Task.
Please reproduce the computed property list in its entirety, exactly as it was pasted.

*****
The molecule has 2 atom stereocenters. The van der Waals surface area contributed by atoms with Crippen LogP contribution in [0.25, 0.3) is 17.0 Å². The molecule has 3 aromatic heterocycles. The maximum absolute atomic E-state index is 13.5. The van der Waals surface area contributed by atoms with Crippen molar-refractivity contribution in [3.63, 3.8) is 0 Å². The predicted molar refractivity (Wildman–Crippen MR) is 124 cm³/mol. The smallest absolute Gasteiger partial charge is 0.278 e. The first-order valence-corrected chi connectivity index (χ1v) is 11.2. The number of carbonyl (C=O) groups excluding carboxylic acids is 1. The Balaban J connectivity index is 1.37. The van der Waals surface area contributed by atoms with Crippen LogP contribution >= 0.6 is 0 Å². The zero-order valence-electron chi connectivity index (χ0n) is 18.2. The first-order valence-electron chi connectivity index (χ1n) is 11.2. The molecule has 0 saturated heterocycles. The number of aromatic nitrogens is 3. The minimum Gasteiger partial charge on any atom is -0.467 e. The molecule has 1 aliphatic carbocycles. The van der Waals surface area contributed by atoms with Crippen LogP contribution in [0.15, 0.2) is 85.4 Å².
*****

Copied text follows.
The molecule has 2 atom stereocenters. The van der Waals surface area contributed by atoms with Crippen LogP contribution in [0.25, 0.3) is 17.0 Å². The molecule has 3 aromatic heterocycles. The maximum absolute atomic E-state index is 13.5. The van der Waals surface area contributed by atoms with Crippen molar-refractivity contribution in [3.63, 3.8) is 0 Å². The predicted molar refractivity (Wildman–Crippen MR) is 124 cm³/mol. The smallest absolute Gasteiger partial charge is 0.278 e. The first-order valence-corrected chi connectivity index (χ1v) is 11.2. The number of carbonyl (C=O) groups excluding carboxylic acids is 1. The Balaban J connectivity index is 1.37. The van der Waals surface area contributed by atoms with Crippen LogP contribution >= 0.6 is 0 Å². The zero-order valence-electron chi connectivity index (χ0n) is 18.2. The first-order valence-electron chi connectivity index (χ1n) is 11.2. The molecule has 0 saturated heterocycles. The number of aromatic nitrogens is 3. The minimum Gasteiger partial charge on any atom is -0.467 e. The molecule has 1 aliphatic carbocycles. The van der Waals surface area contributed by atoms with Crippen LogP contribution in [0.15, 0.2) is 85.4 Å².